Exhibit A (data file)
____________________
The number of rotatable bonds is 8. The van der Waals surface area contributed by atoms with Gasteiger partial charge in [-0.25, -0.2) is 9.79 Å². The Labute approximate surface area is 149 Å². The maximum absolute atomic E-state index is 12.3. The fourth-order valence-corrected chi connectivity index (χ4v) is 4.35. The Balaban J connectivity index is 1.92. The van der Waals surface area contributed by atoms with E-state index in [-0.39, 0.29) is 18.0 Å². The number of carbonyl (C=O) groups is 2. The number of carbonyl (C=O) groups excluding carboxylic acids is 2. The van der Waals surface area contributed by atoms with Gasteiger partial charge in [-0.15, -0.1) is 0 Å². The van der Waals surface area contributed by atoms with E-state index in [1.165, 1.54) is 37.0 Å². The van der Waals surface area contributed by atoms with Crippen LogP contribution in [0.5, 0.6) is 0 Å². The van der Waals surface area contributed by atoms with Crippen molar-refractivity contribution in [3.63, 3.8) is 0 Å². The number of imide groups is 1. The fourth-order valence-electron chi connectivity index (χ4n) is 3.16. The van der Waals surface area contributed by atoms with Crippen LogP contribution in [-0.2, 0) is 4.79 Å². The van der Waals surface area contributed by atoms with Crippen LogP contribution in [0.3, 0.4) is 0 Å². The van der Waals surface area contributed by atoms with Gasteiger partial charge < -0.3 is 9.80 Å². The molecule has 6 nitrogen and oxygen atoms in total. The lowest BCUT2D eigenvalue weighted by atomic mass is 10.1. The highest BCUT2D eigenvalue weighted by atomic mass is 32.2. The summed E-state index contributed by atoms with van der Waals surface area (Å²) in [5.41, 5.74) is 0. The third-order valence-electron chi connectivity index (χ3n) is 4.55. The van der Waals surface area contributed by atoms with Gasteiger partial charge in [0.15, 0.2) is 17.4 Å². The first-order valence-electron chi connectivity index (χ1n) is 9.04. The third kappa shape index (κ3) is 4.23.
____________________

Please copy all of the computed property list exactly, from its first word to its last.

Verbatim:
The number of rotatable bonds is 8. The van der Waals surface area contributed by atoms with Gasteiger partial charge in [-0.25, -0.2) is 9.79 Å². The Labute approximate surface area is 149 Å². The maximum absolute atomic E-state index is 12.3. The fourth-order valence-corrected chi connectivity index (χ4v) is 4.35. The Balaban J connectivity index is 1.92. The van der Waals surface area contributed by atoms with E-state index in [-0.39, 0.29) is 18.0 Å². The number of carbonyl (C=O) groups is 2. The number of carbonyl (C=O) groups excluding carboxylic acids is 2. The van der Waals surface area contributed by atoms with Gasteiger partial charge in [-0.15, -0.1) is 0 Å². The van der Waals surface area contributed by atoms with E-state index in [1.165, 1.54) is 37.0 Å². The van der Waals surface area contributed by atoms with Crippen LogP contribution in [0.5, 0.6) is 0 Å². The van der Waals surface area contributed by atoms with Crippen molar-refractivity contribution in [3.63, 3.8) is 0 Å². The number of imide groups is 1. The fourth-order valence-electron chi connectivity index (χ4n) is 3.16. The van der Waals surface area contributed by atoms with Crippen LogP contribution in [-0.2, 0) is 4.79 Å². The van der Waals surface area contributed by atoms with Crippen LogP contribution in [0.3, 0.4) is 0 Å². The van der Waals surface area contributed by atoms with Gasteiger partial charge < -0.3 is 9.80 Å². The molecule has 6 nitrogen and oxygen atoms in total. The lowest BCUT2D eigenvalue weighted by atomic mass is 10.1. The highest BCUT2D eigenvalue weighted by atomic mass is 32.2. The summed E-state index contributed by atoms with van der Waals surface area (Å²) in [5.41, 5.74) is 0. The third-order valence-electron chi connectivity index (χ3n) is 4.55. The van der Waals surface area contributed by atoms with Gasteiger partial charge in [0.15, 0.2) is 17.4 Å². The first-order valence-electron chi connectivity index (χ1n) is 9.04. The third kappa shape index (κ3) is 4.23.